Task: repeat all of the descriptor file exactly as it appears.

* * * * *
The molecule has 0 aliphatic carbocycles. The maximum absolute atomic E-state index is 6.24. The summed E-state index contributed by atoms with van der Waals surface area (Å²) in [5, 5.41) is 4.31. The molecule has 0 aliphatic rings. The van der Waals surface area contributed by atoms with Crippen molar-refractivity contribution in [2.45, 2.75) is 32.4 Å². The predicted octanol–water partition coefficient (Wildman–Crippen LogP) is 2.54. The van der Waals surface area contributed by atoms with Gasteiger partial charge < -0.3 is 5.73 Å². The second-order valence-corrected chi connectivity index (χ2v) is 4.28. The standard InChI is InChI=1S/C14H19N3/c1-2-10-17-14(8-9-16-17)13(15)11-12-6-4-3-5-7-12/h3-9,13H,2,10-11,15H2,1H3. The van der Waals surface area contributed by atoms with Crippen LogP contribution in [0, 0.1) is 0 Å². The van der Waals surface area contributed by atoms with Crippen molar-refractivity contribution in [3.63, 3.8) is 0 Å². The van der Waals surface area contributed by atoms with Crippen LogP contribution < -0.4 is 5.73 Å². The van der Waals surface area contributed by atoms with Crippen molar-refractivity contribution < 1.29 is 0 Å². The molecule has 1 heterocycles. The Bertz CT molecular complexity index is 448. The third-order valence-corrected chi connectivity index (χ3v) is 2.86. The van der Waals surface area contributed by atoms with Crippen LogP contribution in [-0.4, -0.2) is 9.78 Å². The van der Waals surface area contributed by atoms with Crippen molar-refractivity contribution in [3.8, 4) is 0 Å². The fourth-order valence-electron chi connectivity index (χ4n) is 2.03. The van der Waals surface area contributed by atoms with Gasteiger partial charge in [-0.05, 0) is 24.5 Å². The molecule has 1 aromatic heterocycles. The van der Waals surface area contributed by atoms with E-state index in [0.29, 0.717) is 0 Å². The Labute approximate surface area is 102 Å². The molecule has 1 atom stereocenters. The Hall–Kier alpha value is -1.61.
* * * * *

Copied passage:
The molecule has 0 aliphatic carbocycles. The maximum absolute atomic E-state index is 6.24. The summed E-state index contributed by atoms with van der Waals surface area (Å²) in [5, 5.41) is 4.31. The molecule has 0 aliphatic rings. The van der Waals surface area contributed by atoms with Crippen molar-refractivity contribution in [2.45, 2.75) is 32.4 Å². The predicted octanol–water partition coefficient (Wildman–Crippen LogP) is 2.54. The van der Waals surface area contributed by atoms with Gasteiger partial charge < -0.3 is 5.73 Å². The second-order valence-corrected chi connectivity index (χ2v) is 4.28. The standard InChI is InChI=1S/C14H19N3/c1-2-10-17-14(8-9-16-17)13(15)11-12-6-4-3-5-7-12/h3-9,13H,2,10-11,15H2,1H3. The van der Waals surface area contributed by atoms with Crippen LogP contribution in [0, 0.1) is 0 Å². The van der Waals surface area contributed by atoms with Crippen molar-refractivity contribution in [3.63, 3.8) is 0 Å². The van der Waals surface area contributed by atoms with Crippen LogP contribution < -0.4 is 5.73 Å². The van der Waals surface area contributed by atoms with Crippen molar-refractivity contribution < 1.29 is 0 Å². The molecule has 1 heterocycles. The Bertz CT molecular complexity index is 448. The third-order valence-corrected chi connectivity index (χ3v) is 2.86. The van der Waals surface area contributed by atoms with Crippen LogP contribution in [-0.4, -0.2) is 9.78 Å². The van der Waals surface area contributed by atoms with Crippen molar-refractivity contribution in [3.8, 4) is 0 Å². The fourth-order valence-electron chi connectivity index (χ4n) is 2.03. The van der Waals surface area contributed by atoms with Gasteiger partial charge in [-0.05, 0) is 24.5 Å². The molecule has 1 aromatic heterocycles. The van der Waals surface area contributed by atoms with E-state index in [0.29, 0.717) is 0 Å². The Labute approximate surface area is 102 Å². The molecule has 1 atom stereocenters. The Hall–Kier alpha value is -1.61.